Vandalism At Salon Carries Racist Overtones

July 27, 2009|By Jamie Smith Hopkins | Jamie Smith Hopkins,jamie.smith.hopkins@baltsun.com

Anne Arundel County police are investigating a burglary over the weekend that left a Brooklyn Park hair salon defaced with racist messages and swastikas.

Police said in a statement that they believe a single person was responsible for the break-in at Heavenly Hands Unisex Salon. They called the crime an "apparent arson attempt" - gasoline or some other combustible liquid was poured everywhere, including in the hair dryers. Whoever broke in also stole a computer and several other items.

The spray-painted messages used racial epithets - aimed at African-Americans and people of Chinese descent - and promised "more to come." Owner Sharanda Brown is African-American; some of the other store owners and managers in the Brooklyn Park Plaza on Ritchie Highway are Asian-American.

"It's such a multicultural area," said Brown, who opened the business two years ago. A crime with racist overtones "is really out of the norm."

Someone tried to break in two weeks earlier but couldn't get through the window or door, Brown said. Both were damaged.

Angelina Williams, who manages a Family Dollar store in the shopping center, said a group of white teenagers made two trips to her store Thursday to buy spray paint. She thinks those purchases are connected to the break-in at Heavenly Hands, which was vandalized with black spray paint.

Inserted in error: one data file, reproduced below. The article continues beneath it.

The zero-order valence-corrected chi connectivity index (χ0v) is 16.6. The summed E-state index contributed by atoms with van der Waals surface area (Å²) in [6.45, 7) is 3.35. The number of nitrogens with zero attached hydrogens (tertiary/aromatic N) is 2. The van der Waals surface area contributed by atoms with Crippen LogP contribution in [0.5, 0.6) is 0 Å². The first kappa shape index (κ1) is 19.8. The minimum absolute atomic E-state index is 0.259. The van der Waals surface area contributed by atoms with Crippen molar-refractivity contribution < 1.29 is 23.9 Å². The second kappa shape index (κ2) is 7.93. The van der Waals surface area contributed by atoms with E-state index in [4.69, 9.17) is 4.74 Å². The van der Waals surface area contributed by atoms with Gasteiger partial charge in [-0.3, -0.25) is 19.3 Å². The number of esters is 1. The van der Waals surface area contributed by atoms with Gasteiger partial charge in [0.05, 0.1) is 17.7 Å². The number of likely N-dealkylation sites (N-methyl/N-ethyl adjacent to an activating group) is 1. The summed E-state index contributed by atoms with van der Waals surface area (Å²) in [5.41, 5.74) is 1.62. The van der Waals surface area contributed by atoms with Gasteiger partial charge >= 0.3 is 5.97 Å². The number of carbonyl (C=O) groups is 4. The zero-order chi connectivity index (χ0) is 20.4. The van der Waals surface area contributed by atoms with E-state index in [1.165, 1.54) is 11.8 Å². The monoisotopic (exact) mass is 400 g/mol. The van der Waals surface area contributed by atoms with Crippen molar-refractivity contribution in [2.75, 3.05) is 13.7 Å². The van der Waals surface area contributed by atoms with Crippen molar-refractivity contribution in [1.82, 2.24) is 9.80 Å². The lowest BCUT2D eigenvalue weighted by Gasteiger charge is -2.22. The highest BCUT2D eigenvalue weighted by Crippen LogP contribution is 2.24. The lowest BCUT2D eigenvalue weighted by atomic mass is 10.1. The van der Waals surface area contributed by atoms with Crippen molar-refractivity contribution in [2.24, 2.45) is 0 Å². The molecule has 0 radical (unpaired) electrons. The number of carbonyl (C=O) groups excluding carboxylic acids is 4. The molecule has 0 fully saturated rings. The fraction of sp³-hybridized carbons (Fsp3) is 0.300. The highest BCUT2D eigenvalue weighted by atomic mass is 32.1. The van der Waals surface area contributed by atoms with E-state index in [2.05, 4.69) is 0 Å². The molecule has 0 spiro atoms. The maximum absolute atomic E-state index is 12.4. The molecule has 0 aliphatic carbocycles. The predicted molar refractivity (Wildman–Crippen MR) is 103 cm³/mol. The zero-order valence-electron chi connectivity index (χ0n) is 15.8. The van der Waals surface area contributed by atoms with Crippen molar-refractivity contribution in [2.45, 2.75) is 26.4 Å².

Tien Phan, who owns the nearby SK Nails salon, said he had a recent break-in, too. He said he's fed up with teenage skateboarders bothering him and his customers, and he's thinking of moving.

"This area right here is no good," he said.

Brown said her godson was working at the McDonald's across the street Saturday and heard the sound of breaking glass just before 1:30 a.m. He called 911, then her. When she saw the vandalism, she said, she thought she might have a nervous breakdown. But Sunday, she was calm. Thoughts of closing were no longer in her mind.

She doesn't know how quickly she can reopen. The messages can be painted over, but choking fumes from the gasoline permeate the salon. She left the doors open Sunday, to try to air the place out.

Her husband, Robert Brown, said he's planning to improve security, and wishes the police community services center two doors away was staffed more often.

"They should have a cop there 24/7," he said.

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